Marine flow leading to formation of the primitive gut
One of the major evolutionary events leading to the first most primitive animal organisms, over 700 million years ago, is the formation of the very first organ from a hollow cell colony: the primitive gut.
The conditions resulting in the formation of this digestive tract, and thus largely of the first multi-cellular organism, remain unknown today.
This type of primary gut forms at the very start of the development of living animals today, namely in their embryos shortly after fertilization. But the biochemical signals required to trigger its formation in the embryo show wide variations depending on the species studied. This variability prevents the identification of a common biochemical process occurring in the very first animal organism, and inherited by the early embryos of animal species today in the formation of their primitive gut.
To resolve this, Emmanuel Farge, head of the Mechanics and genetics of embryonic and tumor development team (CNRS UMR168 / Sorbonne University), looked at an entirely different process, a mechanotransducive one.
With the help of Ngoc Minh Nguyen and Tatiana Merle, post-doctoral researcher and PhD student in his team, he discovered that the signal underlying the formation of the primitive gut could have been an environmental one, and more specifically mechanical, generated by marine flow in which the first animal organisms developed. They observed the mechanotransducive activation of the formation of the primary gut, dependent on the molecular motor Myosin-II, by application of hydrodynamic flows mimicking wavelets, on two marine species (Nematostella vectensis - Figure above - and Choanoeca flexa) whose common, pre-animal ancestor dates back at least 700 million years.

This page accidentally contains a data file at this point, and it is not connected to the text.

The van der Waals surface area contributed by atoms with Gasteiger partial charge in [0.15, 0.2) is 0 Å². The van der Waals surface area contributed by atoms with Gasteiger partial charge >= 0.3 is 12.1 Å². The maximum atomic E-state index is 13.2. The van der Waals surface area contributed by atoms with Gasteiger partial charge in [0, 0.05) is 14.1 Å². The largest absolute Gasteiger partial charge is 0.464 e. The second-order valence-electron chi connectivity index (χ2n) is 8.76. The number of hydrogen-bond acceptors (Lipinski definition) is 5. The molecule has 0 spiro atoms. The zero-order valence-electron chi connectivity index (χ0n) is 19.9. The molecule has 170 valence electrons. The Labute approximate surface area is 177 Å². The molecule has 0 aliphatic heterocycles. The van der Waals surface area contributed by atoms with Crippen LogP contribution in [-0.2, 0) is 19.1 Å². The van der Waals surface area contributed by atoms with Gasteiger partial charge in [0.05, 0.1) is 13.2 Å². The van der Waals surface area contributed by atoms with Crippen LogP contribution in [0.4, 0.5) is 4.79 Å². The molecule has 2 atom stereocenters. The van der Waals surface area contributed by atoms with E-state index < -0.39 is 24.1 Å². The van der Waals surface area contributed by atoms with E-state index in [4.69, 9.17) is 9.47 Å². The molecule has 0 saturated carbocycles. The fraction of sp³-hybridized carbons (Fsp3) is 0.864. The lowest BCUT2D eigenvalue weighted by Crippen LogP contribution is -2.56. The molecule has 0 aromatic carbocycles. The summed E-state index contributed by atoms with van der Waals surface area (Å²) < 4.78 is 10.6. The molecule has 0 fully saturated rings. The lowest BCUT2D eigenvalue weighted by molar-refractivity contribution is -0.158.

These observations tend to show that the mechanical marine environment had a major role in activating the biochemical processes occurring in the emergence of the very first organ of the most primitive animals, and thus in the emergence of the first metazoans.
Inherited by all the organs of all living animals today, this mechanosensitivity could be reactivated abnormally by mechanical pressure constraints related to tumor growth, and thus lead to over-production of the tissues of the organs in question. It is the same biochemical pathway (the beta-catenin pathway) that we find to be mechanically activated in the specification of primitive digestive tracts induced by hydrodynamic flows, and in the mechanical induction contributing to tumorigenesis in colon cancer in mice.
This research was made possible by the IRIS (Interdisciplinary and Strategic Research Initiative) OCAV (conditions for the emergence of life on earth) grant, jointly funded by Paris Sciences Lettres university (PSL) and the Direction of Institut Curie’s Research Center.